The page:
In these days where accessories are getting lighter and lighter, I sometimes also pack my phone charger, adaptor, power bank and the necessary cables into my backpack. There have been times when I've been stuck at airport terminals for hours due to delays and watched my phone battery die, so I have learned it's better to be prepared for any eventuality.

I take pictures of my passport, credit cards and other important documents, and store these in my email account, so that in the event they get stolen, I have easy access to copies. When I 'm walking around in a foreign town, I use a cross-body bag instead of a backpack, because I can get to my stuff easily and also because anyone can just open my backpack, especially in crowded places. A friend of mine had her wallet and passport stolen that way.

Next and most importantly, clothing. Depending on where I'm going and what the climate is, I try to pack as lightly as possible. Of course, warm weather is easier, because it's just t-shirts and shorts, swimsuits and flip-flops, and a sundress or two. Cold weather is trickier, because my journeys can take me from autumnal weather to below freezing temperatures. I've gotten a bunch of Heat-tech tops and bottoms from Uniqlo which are really lightweight and affordable. I go for dark, neutral tones, mostly solid blacks, greys and browns which I can easily mix and match. I usually pack a pair of dark jeans, stretch gym pants and waterproof hiking pants. All my colors are dark and solid because they travel better. They're all lightweight and pack well when I roll them up. They also lend well to layering when I need added warmth.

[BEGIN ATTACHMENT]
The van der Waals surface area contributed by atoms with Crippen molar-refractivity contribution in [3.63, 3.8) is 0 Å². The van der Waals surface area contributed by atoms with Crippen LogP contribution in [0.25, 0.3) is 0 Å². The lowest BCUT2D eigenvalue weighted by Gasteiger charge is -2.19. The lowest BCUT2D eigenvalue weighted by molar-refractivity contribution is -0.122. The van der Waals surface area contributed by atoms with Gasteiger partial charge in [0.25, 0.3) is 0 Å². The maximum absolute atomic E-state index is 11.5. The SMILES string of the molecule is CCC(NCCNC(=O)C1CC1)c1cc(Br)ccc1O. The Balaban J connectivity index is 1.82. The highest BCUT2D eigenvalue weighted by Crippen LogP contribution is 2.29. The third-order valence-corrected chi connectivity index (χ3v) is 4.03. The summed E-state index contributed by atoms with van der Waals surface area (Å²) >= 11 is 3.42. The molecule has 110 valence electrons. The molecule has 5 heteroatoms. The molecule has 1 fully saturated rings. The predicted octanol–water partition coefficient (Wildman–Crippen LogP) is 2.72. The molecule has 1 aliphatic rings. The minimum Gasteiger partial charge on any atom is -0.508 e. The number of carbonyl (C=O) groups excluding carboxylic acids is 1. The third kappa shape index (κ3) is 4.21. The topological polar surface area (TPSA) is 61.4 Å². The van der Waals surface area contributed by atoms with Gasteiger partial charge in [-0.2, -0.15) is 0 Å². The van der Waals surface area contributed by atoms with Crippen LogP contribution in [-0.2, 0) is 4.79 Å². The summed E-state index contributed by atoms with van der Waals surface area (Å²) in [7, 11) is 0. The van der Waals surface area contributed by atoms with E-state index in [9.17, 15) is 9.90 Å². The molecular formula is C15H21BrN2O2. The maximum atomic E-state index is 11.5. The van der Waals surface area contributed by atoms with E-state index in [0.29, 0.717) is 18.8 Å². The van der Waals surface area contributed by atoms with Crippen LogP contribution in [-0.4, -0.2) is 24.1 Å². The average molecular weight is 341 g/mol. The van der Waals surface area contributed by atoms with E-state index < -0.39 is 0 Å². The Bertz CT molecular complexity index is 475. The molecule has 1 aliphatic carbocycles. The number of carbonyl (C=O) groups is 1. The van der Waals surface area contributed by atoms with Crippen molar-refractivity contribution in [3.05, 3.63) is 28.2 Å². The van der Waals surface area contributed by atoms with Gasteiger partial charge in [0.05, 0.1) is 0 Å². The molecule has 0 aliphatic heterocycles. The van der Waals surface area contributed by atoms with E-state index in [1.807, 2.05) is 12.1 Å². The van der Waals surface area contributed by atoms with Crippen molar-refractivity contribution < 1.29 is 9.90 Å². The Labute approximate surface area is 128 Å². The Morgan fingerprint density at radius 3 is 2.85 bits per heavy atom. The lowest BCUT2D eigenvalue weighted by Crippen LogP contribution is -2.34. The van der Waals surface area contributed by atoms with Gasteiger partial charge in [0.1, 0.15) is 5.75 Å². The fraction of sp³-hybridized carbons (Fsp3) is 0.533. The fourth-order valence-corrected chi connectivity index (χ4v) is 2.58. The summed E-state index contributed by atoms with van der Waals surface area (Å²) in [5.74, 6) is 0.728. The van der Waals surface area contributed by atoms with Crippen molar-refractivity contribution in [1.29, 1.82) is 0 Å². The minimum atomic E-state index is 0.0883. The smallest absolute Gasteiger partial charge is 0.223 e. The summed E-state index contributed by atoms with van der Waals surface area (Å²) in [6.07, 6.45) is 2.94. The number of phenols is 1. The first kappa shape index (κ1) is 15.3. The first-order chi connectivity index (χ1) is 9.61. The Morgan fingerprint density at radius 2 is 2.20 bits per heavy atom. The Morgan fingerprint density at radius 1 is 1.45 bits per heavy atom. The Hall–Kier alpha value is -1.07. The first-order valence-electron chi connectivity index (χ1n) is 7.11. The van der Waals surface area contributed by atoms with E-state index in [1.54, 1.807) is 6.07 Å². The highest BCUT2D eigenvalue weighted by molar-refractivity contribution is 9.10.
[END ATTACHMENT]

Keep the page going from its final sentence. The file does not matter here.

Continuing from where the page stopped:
I know others who can make do with lighter synthetic jackets, but a waterproof down jacket with a hood is invaluable for someone like me who hates the cold. I find the hood particularly useful in rain, snow and sleet when an umbrella just won't cut it. Together with this I pack waterproof gloves (shoved into the pockets of my jacket when packing so I won't misplace them), a woolen scarf and cap, because I find it important to keep my head and neck warm at all times.

I've learned over the years to pack a maximum of five bras and five pairs of socks. In cold weather I can wear each one for two days and I normally manage to do laundry within ten days of traveling. A great boon is disposable underwear which I've used for years. The best kind are all-cotton which are very comfortable and available at most pharmacies.

Footwear. I wear a pair of my most comfortable sneakers on the plane and pack my waterproof hiking boots into my luggage. It's better not to skimp on quality here. My Salomon boots weren't cheap but they're still holding up after many trips through snow, mud, clay and streams over the years. I made sure to wear them in when I first bought them, because the last thing you want to happen when traveling is dealing with blisters caused by new shoes. I pack a pair of cheap flip-flops as well, to walk around in hotel rooms.